Contents:

  • Executive Summary 
  • Introduction to Veon
  • Veon’s digital strategy
  • What are the strengths of Veon’s offering?
  • What must Veon do to succeed?
  • Will Veon make it work?
  • Introduction
  • Introduction to Veon
  • The path to total transformation
  • Veon’s digital strategy
  • Reinvent customer experience
  • Network virtualisation
  • The product
  • An omni-channel platform
  • The strengths of the holistic platform
  • Can Veon’s consumer IP communications proposition succeed? 
  • Can Veon beat the GAFA and Chinese giants to the market?
  • What must Veon do to succeed?
  • Conclusions

Figures:

  • Figure 1: Veon’s geographical footprint (September 2017)
  • Figure 2: Veon’s brands (September 2017)
  • Figure 3: Veon mobile customers by region, H2 2017 (millions)
  • Figure 4: Veon revenue and EBITDA, Q4 2015-Q2 2017 ($ billion)
  • Figure 5: Veon’s transformation from telco to tech company
  • Figure 6: Penetration of leading social networks in Russia (2016)
  • Figure 7: Veon IT stack scope of responsibilities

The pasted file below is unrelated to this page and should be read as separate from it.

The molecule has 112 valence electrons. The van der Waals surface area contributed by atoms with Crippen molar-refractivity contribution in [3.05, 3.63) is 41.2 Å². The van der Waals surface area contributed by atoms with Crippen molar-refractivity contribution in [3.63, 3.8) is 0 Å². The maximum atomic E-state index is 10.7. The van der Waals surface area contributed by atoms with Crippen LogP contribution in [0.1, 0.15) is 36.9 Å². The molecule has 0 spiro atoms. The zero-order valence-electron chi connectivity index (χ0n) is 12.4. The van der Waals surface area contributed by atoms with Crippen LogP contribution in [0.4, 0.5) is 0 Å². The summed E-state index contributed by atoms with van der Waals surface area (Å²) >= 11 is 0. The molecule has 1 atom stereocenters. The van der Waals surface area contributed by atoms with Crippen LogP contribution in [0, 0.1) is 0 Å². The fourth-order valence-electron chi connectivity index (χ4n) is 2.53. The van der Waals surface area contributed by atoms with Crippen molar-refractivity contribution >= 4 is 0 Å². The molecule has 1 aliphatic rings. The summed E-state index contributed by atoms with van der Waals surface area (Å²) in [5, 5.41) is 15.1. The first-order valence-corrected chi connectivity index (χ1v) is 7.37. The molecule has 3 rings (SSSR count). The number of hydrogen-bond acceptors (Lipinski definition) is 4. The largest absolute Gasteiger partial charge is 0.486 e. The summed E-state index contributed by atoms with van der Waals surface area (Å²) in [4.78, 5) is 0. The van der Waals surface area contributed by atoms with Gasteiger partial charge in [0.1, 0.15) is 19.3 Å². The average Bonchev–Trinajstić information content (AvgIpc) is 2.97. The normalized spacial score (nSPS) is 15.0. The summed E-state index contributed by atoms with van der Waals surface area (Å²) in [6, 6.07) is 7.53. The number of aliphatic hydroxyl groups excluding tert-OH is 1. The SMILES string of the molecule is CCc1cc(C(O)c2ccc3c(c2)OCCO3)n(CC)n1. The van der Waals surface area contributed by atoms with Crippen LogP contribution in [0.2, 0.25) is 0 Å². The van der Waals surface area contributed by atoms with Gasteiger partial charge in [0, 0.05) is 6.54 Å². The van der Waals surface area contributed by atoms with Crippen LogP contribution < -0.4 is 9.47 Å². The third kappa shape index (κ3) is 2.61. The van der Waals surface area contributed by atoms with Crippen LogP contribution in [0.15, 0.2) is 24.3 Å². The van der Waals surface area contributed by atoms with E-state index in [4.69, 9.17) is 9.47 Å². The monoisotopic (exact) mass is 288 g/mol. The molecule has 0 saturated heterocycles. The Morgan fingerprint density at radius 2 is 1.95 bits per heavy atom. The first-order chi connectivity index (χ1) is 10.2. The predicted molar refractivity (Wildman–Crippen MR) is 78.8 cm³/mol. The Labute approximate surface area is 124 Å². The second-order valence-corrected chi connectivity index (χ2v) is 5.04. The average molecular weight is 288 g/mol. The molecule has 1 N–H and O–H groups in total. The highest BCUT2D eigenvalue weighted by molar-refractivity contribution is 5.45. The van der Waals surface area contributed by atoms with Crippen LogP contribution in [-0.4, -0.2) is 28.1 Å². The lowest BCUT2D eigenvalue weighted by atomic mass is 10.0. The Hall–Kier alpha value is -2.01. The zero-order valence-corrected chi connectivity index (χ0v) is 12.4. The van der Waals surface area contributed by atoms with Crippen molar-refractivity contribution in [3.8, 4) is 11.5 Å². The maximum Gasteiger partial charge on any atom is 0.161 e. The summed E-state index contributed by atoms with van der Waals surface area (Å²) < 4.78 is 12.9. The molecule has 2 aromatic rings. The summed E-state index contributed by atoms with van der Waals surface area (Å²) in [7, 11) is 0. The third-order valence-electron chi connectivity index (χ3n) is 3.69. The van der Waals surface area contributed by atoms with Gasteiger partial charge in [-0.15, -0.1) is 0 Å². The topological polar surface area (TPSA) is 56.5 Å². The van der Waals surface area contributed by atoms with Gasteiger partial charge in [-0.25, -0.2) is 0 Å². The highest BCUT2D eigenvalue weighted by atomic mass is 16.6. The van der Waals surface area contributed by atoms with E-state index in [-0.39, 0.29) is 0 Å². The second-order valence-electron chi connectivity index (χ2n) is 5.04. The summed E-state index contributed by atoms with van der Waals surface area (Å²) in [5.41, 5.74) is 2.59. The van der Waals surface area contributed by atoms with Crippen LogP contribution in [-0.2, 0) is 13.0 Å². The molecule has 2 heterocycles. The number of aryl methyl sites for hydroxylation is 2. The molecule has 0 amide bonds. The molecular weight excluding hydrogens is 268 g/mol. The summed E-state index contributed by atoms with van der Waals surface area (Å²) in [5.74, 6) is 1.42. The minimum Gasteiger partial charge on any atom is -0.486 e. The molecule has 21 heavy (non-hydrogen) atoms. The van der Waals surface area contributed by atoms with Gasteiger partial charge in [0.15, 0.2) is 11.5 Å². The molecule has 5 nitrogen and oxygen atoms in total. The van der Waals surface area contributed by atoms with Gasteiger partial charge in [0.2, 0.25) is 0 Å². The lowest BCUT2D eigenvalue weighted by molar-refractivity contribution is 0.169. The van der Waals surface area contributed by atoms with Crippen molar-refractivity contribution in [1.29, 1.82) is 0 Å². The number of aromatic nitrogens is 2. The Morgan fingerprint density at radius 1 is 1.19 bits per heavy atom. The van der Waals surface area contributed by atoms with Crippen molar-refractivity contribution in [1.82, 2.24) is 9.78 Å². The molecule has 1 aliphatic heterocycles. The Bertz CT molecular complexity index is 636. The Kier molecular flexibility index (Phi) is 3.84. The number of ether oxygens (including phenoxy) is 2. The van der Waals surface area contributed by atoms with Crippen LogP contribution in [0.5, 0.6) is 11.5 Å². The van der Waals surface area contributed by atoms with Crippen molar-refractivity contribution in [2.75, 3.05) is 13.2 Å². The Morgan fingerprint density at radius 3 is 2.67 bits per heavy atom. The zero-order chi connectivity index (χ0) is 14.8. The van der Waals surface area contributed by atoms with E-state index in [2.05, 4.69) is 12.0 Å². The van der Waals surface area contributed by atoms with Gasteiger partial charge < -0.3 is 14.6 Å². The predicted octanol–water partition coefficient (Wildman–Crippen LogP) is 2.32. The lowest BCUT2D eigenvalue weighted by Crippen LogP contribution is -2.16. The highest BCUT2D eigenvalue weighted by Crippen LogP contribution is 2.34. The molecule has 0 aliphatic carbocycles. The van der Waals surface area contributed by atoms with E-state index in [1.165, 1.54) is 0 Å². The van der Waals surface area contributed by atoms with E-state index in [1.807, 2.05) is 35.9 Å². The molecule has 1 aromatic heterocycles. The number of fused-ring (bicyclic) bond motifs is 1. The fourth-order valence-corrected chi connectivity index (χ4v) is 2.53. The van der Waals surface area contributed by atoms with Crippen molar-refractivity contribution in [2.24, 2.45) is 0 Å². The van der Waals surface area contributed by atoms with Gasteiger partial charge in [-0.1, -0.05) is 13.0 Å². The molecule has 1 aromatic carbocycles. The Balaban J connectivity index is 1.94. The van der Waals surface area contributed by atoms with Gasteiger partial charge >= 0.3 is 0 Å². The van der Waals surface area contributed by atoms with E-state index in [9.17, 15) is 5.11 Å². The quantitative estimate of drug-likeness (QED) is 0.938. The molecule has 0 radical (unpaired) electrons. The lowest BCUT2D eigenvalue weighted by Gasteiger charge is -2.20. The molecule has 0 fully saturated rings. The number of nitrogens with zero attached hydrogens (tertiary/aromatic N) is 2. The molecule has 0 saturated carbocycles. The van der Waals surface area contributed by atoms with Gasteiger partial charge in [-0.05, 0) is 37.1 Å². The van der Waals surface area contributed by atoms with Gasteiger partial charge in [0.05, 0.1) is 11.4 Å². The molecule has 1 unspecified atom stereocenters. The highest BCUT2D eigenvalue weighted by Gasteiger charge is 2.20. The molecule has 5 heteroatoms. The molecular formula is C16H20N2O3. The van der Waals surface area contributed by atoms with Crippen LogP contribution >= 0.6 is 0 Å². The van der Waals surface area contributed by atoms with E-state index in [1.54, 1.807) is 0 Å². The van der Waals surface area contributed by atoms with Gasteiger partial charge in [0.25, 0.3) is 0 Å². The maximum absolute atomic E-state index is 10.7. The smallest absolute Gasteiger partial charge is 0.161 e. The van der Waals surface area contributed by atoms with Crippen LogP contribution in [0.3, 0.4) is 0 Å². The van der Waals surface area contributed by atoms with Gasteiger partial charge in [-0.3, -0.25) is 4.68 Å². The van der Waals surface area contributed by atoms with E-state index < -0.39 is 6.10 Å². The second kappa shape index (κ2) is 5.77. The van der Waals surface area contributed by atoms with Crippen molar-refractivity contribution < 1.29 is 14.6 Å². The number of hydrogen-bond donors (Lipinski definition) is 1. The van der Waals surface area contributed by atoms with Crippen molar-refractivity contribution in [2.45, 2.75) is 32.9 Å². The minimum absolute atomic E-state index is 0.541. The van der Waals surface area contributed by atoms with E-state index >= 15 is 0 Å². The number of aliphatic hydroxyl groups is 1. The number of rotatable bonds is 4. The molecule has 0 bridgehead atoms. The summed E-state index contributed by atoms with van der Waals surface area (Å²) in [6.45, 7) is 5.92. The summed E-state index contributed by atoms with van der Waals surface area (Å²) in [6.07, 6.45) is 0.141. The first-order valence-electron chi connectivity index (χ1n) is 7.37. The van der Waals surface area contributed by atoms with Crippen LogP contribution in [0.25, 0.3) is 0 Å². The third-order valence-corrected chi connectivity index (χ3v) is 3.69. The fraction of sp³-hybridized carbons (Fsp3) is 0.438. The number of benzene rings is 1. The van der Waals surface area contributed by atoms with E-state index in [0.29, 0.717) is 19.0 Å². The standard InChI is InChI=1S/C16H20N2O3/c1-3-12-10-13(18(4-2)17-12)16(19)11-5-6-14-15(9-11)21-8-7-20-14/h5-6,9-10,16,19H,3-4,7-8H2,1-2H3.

• Figure 8: VEON app screenshots – a IP communication platform
  • Figure 9: Veon app access requirements
  • Figure 10: Comparison of consumer IP communications plays
  • Figure 11: Veon – a SWOT analysis

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Partnering 2.0 – How TeliaSonera Makes Beautiful Music with Spotify

Introduction

An agile approach to building and managing complex partnerships is one of the key elements of becoming a Telco 2.0 organisation. As discussed in our previous report on Digital Partnering Strategies, we see two new trends in telco approaches to digital services partnerships:

  1. The focus on partnering as a core competency of the telco organisation;, and